Monday, June 17, 2013

Two contrasting views of Ataturk

Over on the Daily Times of Pakistan, Mr. Yasser Latif Hamdani, a lawyer and author, writes of Ataturk
he abolished the state religion and made Turkey a modern secular republic, albeit flawed at times (a 1932 law banned 30 odd professions to citizens of Turkey belonging to the Greek Orthodox faith).
and of Jinnah and Ataturk:
It is also known that Jinnah stood for the same indicators of modernity, i.e. republicanism, women’s rights and the right of each person and indeed each Muslim to live free of the tyranny of the clergy’s dictates. Both men believed that sovereignty must rest unconditionally with the people and the parameters of material progress of a people were defined by their education, culture and civilisation.
Meanwhile. in the New York Times,  Edhem Eldem, a professor of history at Bogazici University writes:
Turkey’s past has little to offer in terms of democratic inspiration.

 Before claiming that Mr. Erdogan’s moves can be countered by returning to the foundations of the secular republic, we should recall that Turkey was not a democracy until 1950; that it was ruled consecutively from 1923 to 1946 by two unchallenged leaders, Ataturk and Ismet Inonu, each invested with dictatorial powers; and that its democracy was “interrupted” three times by military coups or interventions, in 1960, 1971 and 1980, not to mention a failed one in 1997. Moreover, Turkish “secularism” often marginalized and oppressed those who openly displayed their beliefs; head-scarf-wearing women were banned from universities, and few protections were given to religious minorities.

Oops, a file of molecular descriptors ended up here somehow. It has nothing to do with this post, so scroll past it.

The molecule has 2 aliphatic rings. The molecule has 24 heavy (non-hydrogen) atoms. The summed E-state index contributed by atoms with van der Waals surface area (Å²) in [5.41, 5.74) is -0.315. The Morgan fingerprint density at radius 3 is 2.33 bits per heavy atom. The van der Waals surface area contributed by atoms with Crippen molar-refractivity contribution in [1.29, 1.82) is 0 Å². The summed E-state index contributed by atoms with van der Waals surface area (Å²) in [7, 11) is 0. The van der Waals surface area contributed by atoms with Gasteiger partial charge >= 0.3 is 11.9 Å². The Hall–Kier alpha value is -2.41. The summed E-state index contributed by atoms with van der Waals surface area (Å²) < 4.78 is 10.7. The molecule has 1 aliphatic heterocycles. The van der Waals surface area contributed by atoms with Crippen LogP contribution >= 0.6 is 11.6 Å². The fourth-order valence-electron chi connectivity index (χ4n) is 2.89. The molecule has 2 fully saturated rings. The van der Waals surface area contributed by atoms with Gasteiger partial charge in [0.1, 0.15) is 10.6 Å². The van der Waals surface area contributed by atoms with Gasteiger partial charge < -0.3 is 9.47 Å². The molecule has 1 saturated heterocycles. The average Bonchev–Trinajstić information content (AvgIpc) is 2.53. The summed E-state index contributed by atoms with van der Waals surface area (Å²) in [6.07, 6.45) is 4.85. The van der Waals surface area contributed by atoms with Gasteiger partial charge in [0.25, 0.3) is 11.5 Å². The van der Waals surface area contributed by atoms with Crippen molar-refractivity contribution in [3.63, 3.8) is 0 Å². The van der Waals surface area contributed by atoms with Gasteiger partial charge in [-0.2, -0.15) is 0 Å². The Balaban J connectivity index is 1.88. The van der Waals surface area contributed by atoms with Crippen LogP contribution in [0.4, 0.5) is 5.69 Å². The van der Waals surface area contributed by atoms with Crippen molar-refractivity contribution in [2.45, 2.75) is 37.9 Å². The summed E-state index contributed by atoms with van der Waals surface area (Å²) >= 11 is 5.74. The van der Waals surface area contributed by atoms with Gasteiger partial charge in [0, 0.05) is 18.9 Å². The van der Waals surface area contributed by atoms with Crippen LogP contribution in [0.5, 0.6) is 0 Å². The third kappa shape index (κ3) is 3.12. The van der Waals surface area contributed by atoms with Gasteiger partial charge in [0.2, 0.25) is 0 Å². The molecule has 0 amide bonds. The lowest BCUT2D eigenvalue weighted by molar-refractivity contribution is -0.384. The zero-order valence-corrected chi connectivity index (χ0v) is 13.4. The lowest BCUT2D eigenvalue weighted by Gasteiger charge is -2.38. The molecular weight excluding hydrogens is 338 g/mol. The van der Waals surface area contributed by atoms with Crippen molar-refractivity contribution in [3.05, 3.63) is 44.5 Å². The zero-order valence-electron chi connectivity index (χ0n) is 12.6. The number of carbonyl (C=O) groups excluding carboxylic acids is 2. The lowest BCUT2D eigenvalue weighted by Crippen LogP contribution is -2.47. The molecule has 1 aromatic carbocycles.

Turkey’s past has little to offer in terms of democratic inspiration. Ironically, there is hardly any difference between the nostalgia for Ataturk-era secularism and the A.K.P.’s glorification of the Ottoman imperial past. Both rest on the reinvention of an imagined golden age — the former with a secularist emphasis, and the latter with a focus on Islamic identity. And both look back fondly on authoritarian regimes, which makes them all the less credible as political models for a democratic present and future.
 Nostalgia, it is a dangerous thing. 

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